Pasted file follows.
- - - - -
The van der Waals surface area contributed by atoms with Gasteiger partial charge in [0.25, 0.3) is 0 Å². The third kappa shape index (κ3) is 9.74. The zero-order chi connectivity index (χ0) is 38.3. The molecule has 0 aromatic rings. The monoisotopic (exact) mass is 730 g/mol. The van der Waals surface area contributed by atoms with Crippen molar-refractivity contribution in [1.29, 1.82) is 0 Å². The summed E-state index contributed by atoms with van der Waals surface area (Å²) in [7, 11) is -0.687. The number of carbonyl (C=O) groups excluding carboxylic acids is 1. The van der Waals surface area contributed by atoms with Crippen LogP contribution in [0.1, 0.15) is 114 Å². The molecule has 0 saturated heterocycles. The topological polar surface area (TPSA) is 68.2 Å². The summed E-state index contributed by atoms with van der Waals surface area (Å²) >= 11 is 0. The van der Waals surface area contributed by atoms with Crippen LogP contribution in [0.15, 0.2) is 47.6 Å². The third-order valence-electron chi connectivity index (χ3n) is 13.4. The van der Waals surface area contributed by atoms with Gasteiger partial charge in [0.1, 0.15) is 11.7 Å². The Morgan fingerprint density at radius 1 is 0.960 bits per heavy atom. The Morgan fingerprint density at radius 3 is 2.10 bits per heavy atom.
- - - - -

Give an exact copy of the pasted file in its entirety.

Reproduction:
The van der Waals surface area contributed by atoms with Gasteiger partial charge in [0.25, 0.3) is 0 Å². The third kappa shape index (κ3) is 9.74. The zero-order chi connectivity index (χ0) is 38.3. The molecule has 0 aromatic rings. The monoisotopic (exact) mass is 730 g/mol. The van der Waals surface area contributed by atoms with Crippen molar-refractivity contribution in [1.29, 1.82) is 0 Å². The summed E-state index contributed by atoms with van der Waals surface area (Å²) in [7, 11) is -0.687. The number of carbonyl (C=O) groups excluding carboxylic acids is 1. The van der Waals surface area contributed by atoms with Crippen LogP contribution in [0.1, 0.15) is 114 Å². The molecule has 0 saturated heterocycles. The topological polar surface area (TPSA) is 68.2 Å². The summed E-state index contributed by atoms with van der Waals surface area (Å²) >= 11 is 0. The van der Waals surface area contributed by atoms with Crippen LogP contribution in [0.15, 0.2) is 47.6 Å². The third-order valence-electron chi connectivity index (χ3n) is 13.4. The van der Waals surface area contributed by atoms with Gasteiger partial charge in [0.1, 0.15) is 11.7 Å². The Morgan fingerprint density at radius 1 is 0.960 bits per heavy atom. The Morgan fingerprint density at radius 3 is 2.10 bits per heavy atom.